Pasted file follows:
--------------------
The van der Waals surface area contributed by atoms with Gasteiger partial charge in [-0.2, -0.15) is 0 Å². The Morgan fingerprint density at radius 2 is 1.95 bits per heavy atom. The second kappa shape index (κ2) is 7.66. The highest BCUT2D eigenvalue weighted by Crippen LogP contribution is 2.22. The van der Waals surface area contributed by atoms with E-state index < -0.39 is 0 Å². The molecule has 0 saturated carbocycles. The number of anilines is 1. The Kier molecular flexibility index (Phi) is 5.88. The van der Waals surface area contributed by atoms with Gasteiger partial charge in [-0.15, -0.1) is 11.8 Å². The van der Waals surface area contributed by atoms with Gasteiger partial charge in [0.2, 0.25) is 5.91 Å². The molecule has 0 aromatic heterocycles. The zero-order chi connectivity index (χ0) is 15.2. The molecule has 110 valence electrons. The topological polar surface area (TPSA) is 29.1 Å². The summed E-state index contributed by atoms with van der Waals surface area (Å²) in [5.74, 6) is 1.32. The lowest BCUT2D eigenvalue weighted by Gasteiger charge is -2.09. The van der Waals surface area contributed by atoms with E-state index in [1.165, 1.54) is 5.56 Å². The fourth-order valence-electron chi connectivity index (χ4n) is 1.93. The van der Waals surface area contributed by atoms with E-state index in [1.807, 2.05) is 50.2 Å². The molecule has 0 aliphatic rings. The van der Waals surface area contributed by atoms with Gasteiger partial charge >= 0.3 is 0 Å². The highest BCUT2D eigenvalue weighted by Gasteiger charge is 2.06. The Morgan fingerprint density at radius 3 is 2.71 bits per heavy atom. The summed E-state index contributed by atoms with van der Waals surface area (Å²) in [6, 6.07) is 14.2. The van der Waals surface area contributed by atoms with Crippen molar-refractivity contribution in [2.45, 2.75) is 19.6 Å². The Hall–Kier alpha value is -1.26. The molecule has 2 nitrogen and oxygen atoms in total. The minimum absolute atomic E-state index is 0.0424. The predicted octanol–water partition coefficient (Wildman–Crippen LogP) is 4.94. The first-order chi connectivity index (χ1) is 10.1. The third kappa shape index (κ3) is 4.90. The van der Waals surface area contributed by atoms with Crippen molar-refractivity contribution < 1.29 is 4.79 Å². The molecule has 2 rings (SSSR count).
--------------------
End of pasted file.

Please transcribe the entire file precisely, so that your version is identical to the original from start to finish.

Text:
The van der Waals surface area contributed by atoms with Gasteiger partial charge in [-0.2, -0.15) is 0 Å². The Morgan fingerprint density at radius 2 is 1.95 bits per heavy atom. The second kappa shape index (κ2) is 7.66. The highest BCUT2D eigenvalue weighted by Crippen LogP contribution is 2.22. The van der Waals surface area contributed by atoms with E-state index < -0.39 is 0 Å². The molecule has 0 saturated carbocycles. The number of anilines is 1. The Kier molecular flexibility index (Phi) is 5.88. The van der Waals surface area contributed by atoms with Gasteiger partial charge in [-0.15, -0.1) is 11.8 Å². The van der Waals surface area contributed by atoms with Gasteiger partial charge in [0.2, 0.25) is 5.91 Å². The molecule has 0 aromatic heterocycles. The zero-order chi connectivity index (χ0) is 15.2. The molecule has 110 valence electrons. The topological polar surface area (TPSA) is 29.1 Å². The summed E-state index contributed by atoms with van der Waals surface area (Å²) in [5.74, 6) is 1.32. The lowest BCUT2D eigenvalue weighted by Gasteiger charge is -2.09. The van der Waals surface area contributed by atoms with E-state index in [1.165, 1.54) is 5.56 Å². The fourth-order valence-electron chi connectivity index (χ4n) is 1.93. The van der Waals surface area contributed by atoms with E-state index in [1.807, 2.05) is 50.2 Å². The molecule has 0 aliphatic rings. The van der Waals surface area contributed by atoms with Gasteiger partial charge >= 0.3 is 0 Å². The highest BCUT2D eigenvalue weighted by Gasteiger charge is 2.06. The Morgan fingerprint density at radius 3 is 2.71 bits per heavy atom. The summed E-state index contributed by atoms with van der Waals surface area (Å²) in [6, 6.07) is 14.2. The van der Waals surface area contributed by atoms with Crippen molar-refractivity contribution in [2.45, 2.75) is 19.6 Å². The Hall–Kier alpha value is -1.26. The molecule has 2 nitrogen and oxygen atoms in total. The minimum absolute atomic E-state index is 0.0424. The predicted octanol–water partition coefficient (Wildman–Crippen LogP) is 4.94. The first-order chi connectivity index (χ1) is 10.1. The third kappa shape index (κ3) is 4.90. The van der Waals surface area contributed by atoms with Crippen molar-refractivity contribution < 1.29 is 4.79 Å². The molecule has 2 rings (SSSR count).